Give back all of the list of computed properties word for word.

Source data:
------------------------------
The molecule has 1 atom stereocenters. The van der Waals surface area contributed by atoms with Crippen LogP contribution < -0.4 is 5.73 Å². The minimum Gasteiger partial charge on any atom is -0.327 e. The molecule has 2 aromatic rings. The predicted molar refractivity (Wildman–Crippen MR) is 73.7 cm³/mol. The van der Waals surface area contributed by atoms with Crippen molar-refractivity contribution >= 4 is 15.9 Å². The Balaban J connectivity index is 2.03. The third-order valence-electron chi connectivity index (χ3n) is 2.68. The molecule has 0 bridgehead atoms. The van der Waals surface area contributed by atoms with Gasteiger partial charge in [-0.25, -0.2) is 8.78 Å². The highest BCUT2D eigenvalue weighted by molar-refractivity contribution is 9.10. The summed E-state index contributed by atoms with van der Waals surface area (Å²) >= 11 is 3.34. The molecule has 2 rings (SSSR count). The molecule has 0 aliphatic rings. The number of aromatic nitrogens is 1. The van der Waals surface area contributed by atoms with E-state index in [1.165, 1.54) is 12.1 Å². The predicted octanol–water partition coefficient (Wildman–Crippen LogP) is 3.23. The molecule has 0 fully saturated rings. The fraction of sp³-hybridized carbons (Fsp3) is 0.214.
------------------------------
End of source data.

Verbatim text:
The molecule has 1 atom stereocenters. The van der Waals surface area contributed by atoms with Crippen LogP contribution < -0.4 is 5.73 Å². The minimum Gasteiger partial charge on any atom is -0.327 e. The molecule has 2 aromatic rings. The predicted molar refractivity (Wildman–Crippen MR) is 73.7 cm³/mol. The van der Waals surface area contributed by atoms with Crippen molar-refractivity contribution >= 4 is 15.9 Å². The Balaban J connectivity index is 2.03. The third-order valence-electron chi connectivity index (χ3n) is 2.68. The molecule has 0 bridgehead atoms. The van der Waals surface area contributed by atoms with Gasteiger partial charge in [-0.25, -0.2) is 8.78 Å². The highest BCUT2D eigenvalue weighted by molar-refractivity contribution is 9.10. The summed E-state index contributed by atoms with van der Waals surface area (Å²) >= 11 is 3.34. The molecule has 2 rings (SSSR count). The molecule has 0 aliphatic rings. The number of aromatic nitrogens is 1. The van der Waals surface area contributed by atoms with E-state index in [1.165, 1.54) is 12.1 Å². The predicted octanol–water partition coefficient (Wildman–Crippen LogP) is 3.23. The molecule has 0 fully saturated rings. The fraction of sp³-hybridized carbons (Fsp3) is 0.214.